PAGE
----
The Curlews are back. I am not sure what they were on but I have not seen such a wide eyed expression.
Here is the photograph first for me. The Pale-headed Rosella. They were having a lovely time in the Grevillea on the property next door to where we stayed on the island.
They have lovely markings don’t they? The red splosh under the tail is eye catching.
Back home, the Yellow-faced Honeyeaters have claimed the sparse flowered Honey Gem Grevillea. The dry weather has reduced the number of flowers of what is usually a shrub laden with flowers. This is what it looked like a while ago
The Yellow-faced Honeyeater are very bossy in the garden at the moment. Taking up vantage points around the garden to chase of anyone who thinks they might get at the flowers. The Eastern Spinebills are the one who seem to be picked on the most.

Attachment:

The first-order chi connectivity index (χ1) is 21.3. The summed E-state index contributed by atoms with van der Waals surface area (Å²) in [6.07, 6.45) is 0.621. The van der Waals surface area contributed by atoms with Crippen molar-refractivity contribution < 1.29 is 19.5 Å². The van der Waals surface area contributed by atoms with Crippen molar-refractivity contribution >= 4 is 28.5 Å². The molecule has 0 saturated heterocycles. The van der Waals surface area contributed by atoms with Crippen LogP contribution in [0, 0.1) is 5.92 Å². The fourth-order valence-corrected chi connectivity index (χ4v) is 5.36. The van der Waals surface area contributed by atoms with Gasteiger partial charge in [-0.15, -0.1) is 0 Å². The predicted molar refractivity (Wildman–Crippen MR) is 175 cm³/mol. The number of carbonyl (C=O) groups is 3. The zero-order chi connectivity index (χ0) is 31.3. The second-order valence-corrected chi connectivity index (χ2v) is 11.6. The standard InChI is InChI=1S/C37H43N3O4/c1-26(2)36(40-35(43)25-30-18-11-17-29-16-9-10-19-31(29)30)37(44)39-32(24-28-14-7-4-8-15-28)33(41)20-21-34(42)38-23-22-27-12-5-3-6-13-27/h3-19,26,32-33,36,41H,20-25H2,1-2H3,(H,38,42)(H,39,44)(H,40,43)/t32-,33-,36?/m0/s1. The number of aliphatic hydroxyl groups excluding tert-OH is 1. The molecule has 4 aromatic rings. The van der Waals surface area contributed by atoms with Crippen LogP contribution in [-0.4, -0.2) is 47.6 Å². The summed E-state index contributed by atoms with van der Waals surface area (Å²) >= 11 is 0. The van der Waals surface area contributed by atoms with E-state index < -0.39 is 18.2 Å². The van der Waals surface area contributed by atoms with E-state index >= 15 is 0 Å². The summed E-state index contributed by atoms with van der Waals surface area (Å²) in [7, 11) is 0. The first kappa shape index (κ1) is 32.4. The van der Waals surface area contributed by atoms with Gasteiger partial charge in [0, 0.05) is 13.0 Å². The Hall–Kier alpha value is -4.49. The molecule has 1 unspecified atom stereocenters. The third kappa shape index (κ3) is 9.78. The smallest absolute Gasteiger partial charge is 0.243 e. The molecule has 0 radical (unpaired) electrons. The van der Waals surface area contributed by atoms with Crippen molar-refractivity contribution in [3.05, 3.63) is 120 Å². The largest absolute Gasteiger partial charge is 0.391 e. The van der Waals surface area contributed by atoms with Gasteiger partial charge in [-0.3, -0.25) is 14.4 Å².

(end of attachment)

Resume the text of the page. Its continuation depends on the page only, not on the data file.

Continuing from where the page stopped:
The Blue-faced Honeyeater has a black chin. I hadn’t noticed how extensive it was before. I have gone through the previous photos and none have shown the honeyeaters chin before.
Hi on the tree, the Eastern Rosella was just hanging out. It seemed to see me with the camera and just posed for quite a while.
Look at me, don’t I look splendid?
After a while it was a case of “See my butt!!” and away it flew.
I love getting photos of Eastern Whipbirds. They never sit still long enough to get good photos. I took this photo as it was just about to take off.
The bird bath is always a place to get some birds. The White-throated Honeyeaters swapped from the small hanging pot to the bigger bird bath.
Although it doesn’t look like the water was to this ones liking. Don’t honeyeaters have long tongues?
I love it at this time of year. There is always someone new in the garden. The little Rose Robins are so cute.